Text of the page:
Allegedly, the defendant was charged with numerous carjacking offenses due to his participation in a carjacking scheme. The case proceeded to trial. When the prosecution presented its case, it did not indicate that the defendant had directly participated in the carjackings; instead, it argued that he sought and obtained the vehicles that were stolen.

It is reported that the court instructed the jury that they could find the defendant guilty on a coconspirator theory of liability. In other words, the court explained that all parties to a conspiracy are responsible for the acts each party commits, as long as they are undertaken to advance the conspiracy and happened after the party joined the conspiracy. The jury convicted the defendant, and he was sentenced under the scheme pertaining to crimes of violence. He appealed. Continue Reading ›

Under the Armed Career Criminal Act (ACCA), people with prior convictions for certain crimes can face greater penalties during subsequent sentencing hearings. Specifically, the ACCA allows for increased sentences for people with a history of committing violent felonies. Violent felony is a broad term, though, and it is not always clear what qualifies as such an offense. Recently, a Michigan court discussed whether home invasion constituted a violent felony, ultimately concluding that it did. If you are accused of committing a crime, it is in your best interest to talk to a Michigan criminal defense attorney about your options for seeking a just outcome.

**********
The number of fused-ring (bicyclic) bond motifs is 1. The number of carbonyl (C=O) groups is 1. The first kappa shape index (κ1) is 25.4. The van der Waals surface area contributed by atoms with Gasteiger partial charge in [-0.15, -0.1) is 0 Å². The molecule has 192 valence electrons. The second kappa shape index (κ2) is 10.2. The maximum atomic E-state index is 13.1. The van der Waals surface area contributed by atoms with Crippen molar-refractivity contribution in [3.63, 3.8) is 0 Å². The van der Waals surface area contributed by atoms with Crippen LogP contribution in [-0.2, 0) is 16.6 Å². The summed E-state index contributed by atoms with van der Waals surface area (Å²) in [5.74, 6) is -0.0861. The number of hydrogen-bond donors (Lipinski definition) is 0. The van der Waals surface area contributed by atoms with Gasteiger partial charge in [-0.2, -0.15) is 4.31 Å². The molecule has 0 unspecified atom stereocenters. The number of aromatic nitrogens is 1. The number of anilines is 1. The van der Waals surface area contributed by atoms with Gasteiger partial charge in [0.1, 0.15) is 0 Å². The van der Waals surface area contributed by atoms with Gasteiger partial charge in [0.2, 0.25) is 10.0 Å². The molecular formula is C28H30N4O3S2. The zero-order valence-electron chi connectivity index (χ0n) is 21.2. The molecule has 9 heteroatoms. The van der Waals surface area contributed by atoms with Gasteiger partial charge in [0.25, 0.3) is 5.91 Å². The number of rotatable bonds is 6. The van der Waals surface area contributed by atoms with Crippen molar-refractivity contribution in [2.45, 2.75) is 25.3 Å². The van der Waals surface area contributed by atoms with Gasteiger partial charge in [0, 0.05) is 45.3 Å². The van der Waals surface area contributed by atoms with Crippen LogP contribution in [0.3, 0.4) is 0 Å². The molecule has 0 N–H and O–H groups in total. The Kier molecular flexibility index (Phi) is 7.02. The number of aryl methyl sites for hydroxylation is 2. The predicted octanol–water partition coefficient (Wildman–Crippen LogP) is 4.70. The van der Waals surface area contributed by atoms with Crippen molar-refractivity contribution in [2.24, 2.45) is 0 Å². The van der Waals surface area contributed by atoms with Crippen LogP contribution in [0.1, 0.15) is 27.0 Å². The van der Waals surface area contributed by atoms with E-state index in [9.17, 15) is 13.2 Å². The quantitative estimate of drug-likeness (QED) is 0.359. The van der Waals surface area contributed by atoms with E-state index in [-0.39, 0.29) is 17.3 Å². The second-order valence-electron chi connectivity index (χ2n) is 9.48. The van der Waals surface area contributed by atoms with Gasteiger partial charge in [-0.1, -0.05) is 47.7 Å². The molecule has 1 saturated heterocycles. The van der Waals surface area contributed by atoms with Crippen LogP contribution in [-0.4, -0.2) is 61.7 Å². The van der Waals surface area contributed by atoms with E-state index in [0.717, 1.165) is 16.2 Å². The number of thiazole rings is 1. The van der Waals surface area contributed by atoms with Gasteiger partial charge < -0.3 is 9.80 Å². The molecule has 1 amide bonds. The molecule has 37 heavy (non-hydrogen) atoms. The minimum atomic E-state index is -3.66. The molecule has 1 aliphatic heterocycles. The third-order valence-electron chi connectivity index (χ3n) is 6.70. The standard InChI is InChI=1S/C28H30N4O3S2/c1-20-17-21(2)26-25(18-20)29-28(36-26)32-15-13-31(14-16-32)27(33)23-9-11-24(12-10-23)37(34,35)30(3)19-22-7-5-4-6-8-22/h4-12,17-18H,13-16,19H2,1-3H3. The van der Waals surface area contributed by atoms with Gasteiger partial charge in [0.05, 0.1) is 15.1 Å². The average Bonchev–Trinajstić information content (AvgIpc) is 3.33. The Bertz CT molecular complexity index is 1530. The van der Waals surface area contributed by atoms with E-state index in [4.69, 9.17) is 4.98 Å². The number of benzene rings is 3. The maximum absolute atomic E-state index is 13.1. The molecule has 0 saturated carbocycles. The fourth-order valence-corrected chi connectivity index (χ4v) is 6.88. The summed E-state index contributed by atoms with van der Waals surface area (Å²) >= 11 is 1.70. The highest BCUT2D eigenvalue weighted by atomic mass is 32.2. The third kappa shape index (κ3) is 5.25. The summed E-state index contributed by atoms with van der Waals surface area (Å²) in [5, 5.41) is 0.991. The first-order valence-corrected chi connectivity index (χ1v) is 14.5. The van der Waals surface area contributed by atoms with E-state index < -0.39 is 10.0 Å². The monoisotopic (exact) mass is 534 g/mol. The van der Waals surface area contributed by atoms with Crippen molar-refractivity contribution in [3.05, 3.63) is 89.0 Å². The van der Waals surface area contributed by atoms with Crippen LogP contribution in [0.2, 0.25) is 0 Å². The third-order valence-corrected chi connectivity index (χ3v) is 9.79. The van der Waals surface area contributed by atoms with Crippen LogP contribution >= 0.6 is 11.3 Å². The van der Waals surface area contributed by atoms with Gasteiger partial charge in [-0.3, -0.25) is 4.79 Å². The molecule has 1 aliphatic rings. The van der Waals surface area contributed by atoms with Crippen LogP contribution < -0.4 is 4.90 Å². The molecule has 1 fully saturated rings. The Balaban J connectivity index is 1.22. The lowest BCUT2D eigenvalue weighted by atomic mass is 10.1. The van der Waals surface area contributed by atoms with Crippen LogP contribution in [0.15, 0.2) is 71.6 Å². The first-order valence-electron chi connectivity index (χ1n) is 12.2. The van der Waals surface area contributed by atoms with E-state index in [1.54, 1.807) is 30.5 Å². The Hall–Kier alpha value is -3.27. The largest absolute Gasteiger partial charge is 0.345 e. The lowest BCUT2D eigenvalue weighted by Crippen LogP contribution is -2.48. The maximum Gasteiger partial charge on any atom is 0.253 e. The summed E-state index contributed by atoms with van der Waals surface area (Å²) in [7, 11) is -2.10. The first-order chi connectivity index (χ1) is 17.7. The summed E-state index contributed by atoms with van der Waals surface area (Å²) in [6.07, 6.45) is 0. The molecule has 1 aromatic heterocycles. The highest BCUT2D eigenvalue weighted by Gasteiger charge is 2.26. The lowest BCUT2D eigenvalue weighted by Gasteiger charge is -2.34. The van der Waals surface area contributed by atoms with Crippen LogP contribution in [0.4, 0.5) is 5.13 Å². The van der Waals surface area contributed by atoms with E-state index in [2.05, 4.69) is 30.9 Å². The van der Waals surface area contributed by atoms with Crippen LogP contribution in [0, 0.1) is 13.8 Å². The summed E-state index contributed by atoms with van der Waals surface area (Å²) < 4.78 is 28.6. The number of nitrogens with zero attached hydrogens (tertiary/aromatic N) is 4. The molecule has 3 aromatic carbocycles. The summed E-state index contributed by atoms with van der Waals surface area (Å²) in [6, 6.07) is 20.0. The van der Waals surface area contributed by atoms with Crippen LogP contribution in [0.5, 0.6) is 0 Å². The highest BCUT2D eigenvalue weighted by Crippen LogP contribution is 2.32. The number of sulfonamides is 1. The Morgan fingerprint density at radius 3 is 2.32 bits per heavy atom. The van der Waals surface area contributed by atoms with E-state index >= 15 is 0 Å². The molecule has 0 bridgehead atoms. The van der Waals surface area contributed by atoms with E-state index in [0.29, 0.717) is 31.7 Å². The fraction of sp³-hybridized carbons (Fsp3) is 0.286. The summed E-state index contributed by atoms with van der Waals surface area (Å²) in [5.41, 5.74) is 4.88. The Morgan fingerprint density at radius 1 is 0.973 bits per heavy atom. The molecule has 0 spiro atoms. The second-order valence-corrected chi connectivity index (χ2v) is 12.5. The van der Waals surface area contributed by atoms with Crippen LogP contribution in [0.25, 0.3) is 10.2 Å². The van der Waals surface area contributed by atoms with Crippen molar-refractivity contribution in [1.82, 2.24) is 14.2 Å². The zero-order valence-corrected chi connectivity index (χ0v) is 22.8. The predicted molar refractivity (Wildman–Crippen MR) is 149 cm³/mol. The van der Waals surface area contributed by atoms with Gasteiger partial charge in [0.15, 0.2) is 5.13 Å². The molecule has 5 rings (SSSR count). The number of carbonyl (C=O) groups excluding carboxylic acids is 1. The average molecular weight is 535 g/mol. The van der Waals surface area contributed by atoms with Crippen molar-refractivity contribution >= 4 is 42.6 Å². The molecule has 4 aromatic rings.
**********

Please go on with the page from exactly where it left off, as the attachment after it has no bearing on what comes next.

History of the Case